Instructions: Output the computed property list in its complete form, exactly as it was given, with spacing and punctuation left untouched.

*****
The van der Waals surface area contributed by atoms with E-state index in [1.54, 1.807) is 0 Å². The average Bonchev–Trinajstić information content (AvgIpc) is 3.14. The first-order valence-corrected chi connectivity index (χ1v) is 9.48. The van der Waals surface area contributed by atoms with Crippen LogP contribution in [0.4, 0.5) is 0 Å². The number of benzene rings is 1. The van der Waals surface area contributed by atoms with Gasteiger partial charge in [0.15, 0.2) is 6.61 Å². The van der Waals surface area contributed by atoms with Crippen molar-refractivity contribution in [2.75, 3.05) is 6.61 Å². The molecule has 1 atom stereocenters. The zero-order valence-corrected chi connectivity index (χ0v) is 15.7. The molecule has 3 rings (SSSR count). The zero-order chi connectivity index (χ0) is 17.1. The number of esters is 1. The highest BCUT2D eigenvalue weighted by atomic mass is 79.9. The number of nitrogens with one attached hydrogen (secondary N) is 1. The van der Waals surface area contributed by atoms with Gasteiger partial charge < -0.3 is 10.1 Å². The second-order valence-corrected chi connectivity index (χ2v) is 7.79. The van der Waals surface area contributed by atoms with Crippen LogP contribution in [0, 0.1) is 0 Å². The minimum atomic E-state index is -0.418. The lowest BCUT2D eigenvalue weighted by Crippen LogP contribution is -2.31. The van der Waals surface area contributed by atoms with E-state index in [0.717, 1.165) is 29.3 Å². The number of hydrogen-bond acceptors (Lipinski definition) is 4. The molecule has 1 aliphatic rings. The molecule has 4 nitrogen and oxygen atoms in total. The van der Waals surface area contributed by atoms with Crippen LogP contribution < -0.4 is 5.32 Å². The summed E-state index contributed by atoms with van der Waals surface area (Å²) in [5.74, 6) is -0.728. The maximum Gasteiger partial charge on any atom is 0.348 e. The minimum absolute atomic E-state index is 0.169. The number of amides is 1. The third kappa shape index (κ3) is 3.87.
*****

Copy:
The van der Waals surface area contributed by atoms with E-state index in [1.54, 1.807) is 0 Å². The average Bonchev–Trinajstić information content (AvgIpc) is 3.14. The first-order valence-corrected chi connectivity index (χ1v) is 9.48. The van der Waals surface area contributed by atoms with Crippen LogP contribution in [0.4, 0.5) is 0 Å². The number of benzene rings is 1. The van der Waals surface area contributed by atoms with Gasteiger partial charge in [0.15, 0.2) is 6.61 Å². The van der Waals surface area contributed by atoms with Crippen molar-refractivity contribution in [2.75, 3.05) is 6.61 Å². The molecule has 1 atom stereocenters. The zero-order valence-corrected chi connectivity index (χ0v) is 15.7. The molecule has 3 rings (SSSR count). The zero-order chi connectivity index (χ0) is 17.1. The number of esters is 1. The highest BCUT2D eigenvalue weighted by atomic mass is 79.9. The number of nitrogens with one attached hydrogen (secondary N) is 1. The van der Waals surface area contributed by atoms with Gasteiger partial charge < -0.3 is 10.1 Å². The second-order valence-corrected chi connectivity index (χ2v) is 7.79. The van der Waals surface area contributed by atoms with Crippen LogP contribution in [0, 0.1) is 0 Å². The minimum atomic E-state index is -0.418. The lowest BCUT2D eigenvalue weighted by Crippen LogP contribution is -2.31. The van der Waals surface area contributed by atoms with E-state index in [0.717, 1.165) is 29.3 Å². The number of hydrogen-bond acceptors (Lipinski definition) is 4. The molecule has 1 aliphatic rings. The molecule has 4 nitrogen and oxygen atoms in total. The van der Waals surface area contributed by atoms with Crippen LogP contribution < -0.4 is 5.32 Å². The summed E-state index contributed by atoms with van der Waals surface area (Å²) in [5.74, 6) is -0.728. The maximum Gasteiger partial charge on any atom is 0.348 e. The minimum absolute atomic E-state index is 0.169. The number of amides is 1. The third kappa shape index (κ3) is 3.87.